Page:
Bragi Olafsson

BRAGI OLAFSSON

October 6, 2008

Bragi Ólafsson was born in Reykjavik, and is most well known for playing in Björk's first band, The Sugarcubes. He is the author of several books of poetry and short stories, and four novels, including Time Off, which was nominated for the Icelandic Literature Prize in 1999 (as was his novel The Pets), and Party Games, for which Bragi received the DV Cultural Prize in 2004. His most recent novel-The Ambassador-was a finalist for the 2008 Nordic Literature Prize and received the Icelandic Bookseller's Award as best novel of the year. Bragi is also one of the founders of the publishing company Smekkleysa (Bad Taste), and has translated Paul Auster's City of Glass into Icelandic.

Introduction

We are truly fortunate to have novelist and musician, Bragi Olafsson, visiting us in Buffalo this evening. We’re his first stop on an extended book tour: he just arrived from Iceland last night.

Bragi Ólafsson was born in Reykjavik. He is the author of several books of poetry and short stories, and four novels, including Time Off, which was nominated for the Icelandic Literature Prize in 1999 (as was The Pets), and Party Games, for which Ólafsson received the DV Cultural Prize in 2004. His most recent novel—The Ambassador—was a finalist for the 2008 Nordic Literature Prize and received the Icelandic Bookseller's Award as best novel of the year. Ólafsson is also one of the founders of the publishing company Smekkleysa (Bad Taste), and has translated Paul Auster's City of Glass into Icelandic. Many of you are also aware that, in addition to his literary endeavors, Bragi was once the bassist for The Sugarcubes. We’re here to celebrate Bragi’s visit, his fiction, and also the new translation of his novel, The Pets, published by Open Letter Books and translated by Janice Balfour.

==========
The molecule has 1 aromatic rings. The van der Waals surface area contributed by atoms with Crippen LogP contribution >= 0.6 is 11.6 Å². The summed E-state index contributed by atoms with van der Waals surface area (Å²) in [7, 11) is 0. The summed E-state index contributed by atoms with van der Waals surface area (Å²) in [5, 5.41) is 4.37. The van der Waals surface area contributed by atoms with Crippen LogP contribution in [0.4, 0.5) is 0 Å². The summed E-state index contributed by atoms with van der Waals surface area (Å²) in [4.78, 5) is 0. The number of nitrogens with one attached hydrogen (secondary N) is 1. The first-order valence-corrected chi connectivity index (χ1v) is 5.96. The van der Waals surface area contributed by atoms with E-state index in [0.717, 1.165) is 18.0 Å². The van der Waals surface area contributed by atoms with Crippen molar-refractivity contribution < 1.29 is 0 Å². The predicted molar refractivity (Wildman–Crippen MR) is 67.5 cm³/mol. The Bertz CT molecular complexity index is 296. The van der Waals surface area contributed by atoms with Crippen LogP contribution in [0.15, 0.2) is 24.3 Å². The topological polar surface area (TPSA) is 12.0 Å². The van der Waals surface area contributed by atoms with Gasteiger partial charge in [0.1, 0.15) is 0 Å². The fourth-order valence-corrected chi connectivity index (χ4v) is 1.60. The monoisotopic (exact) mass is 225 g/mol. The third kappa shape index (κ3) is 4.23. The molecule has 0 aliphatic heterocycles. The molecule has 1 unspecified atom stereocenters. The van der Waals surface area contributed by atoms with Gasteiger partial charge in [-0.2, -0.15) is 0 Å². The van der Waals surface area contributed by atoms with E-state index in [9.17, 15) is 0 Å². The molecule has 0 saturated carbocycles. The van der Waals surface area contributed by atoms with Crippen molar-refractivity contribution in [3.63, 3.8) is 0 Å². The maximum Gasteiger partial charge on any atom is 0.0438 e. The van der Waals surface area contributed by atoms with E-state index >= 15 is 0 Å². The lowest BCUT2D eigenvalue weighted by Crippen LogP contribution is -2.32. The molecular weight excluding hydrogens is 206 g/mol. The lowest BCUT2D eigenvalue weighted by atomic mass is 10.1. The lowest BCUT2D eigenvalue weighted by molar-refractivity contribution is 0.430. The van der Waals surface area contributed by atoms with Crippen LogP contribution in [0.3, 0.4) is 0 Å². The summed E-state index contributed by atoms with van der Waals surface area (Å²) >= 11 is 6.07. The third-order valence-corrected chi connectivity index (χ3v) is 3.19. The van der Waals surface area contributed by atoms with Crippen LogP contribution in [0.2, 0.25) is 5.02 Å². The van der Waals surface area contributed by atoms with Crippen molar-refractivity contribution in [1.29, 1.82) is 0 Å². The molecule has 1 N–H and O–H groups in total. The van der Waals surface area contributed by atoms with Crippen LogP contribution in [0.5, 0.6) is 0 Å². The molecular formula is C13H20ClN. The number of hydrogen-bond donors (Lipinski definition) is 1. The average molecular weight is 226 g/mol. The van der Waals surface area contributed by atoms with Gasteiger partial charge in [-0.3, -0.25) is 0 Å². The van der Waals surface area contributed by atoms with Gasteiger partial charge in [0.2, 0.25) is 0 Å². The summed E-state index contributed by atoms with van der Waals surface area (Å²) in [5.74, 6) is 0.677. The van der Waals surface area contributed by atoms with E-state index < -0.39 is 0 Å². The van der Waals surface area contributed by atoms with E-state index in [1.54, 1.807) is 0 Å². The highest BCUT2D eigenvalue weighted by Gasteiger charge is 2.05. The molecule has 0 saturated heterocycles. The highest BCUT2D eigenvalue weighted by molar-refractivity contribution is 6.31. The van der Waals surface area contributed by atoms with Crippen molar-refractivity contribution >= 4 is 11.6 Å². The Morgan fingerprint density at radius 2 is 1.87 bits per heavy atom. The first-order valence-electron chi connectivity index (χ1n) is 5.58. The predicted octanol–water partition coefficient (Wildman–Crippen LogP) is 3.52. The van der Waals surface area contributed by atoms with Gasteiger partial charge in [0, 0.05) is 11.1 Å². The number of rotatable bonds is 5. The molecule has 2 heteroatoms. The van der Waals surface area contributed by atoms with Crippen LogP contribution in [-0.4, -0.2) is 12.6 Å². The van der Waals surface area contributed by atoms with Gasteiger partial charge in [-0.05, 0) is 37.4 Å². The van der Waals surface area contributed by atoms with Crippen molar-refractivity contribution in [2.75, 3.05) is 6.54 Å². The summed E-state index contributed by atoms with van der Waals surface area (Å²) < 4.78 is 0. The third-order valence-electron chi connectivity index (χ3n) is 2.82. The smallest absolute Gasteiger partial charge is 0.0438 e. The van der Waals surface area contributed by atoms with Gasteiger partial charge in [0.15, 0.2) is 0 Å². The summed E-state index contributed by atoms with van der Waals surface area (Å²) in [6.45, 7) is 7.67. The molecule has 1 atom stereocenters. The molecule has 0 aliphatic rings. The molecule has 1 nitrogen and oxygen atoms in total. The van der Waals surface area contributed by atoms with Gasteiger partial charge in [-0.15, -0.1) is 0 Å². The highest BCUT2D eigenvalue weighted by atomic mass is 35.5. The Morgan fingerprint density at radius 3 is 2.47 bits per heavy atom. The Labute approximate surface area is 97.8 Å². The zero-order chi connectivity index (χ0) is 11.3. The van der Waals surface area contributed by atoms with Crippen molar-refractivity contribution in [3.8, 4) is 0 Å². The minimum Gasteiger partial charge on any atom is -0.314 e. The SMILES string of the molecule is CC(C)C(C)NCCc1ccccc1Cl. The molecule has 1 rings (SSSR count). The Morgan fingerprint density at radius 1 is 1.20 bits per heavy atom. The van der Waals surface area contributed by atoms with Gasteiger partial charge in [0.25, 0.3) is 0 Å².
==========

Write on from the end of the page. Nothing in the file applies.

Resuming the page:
Reading Olafsson’s The Pets for the first time, you at once realize that you’re in the presence of a writer who can conduct many instruments at the same time, a high-wire act that leaves you breathless as you witness a gathering of strangers, with much the same consternation and with the same rapidly beating heart as the narrator who, we discover, is hiding—breathlessly, not unlike us—under his bed. He is watching and waiting, listening and speculating, as whole host of events take place around him, as much as in his imagination. The Pets keeps the reader busy as it demands at least three points of attention: one focuses on the happening at the impromptu party in a house; the second takes place in the past and investigates the motives that have brought everyone to the party; the third point of focus is on the novel as a whole as it drifts and swells with tension, and becomes a metaphor for what happens when you are otherwise hiding under a bed. In other words, the world goes on without you, and you realize—alas—that it doesn’t really need you at all.

Olafsson is a master of contrast: from the high Nietzschean discourse on commercial culture delivered by the passenger next to him on a flight (a man who believes that errors are the strongest ideas), to the sarcastic spoken narration of an antagonist that is right out of a Dick-and-Jane primer, a mocking narration of comic effect arises that lends both superficiality and truth to the story as a whole. The Pets, in the end, is a hilarious and poignant book, a gift of both wry laughter and sadness.

Please welcome Bragi Ólafsson tonight.

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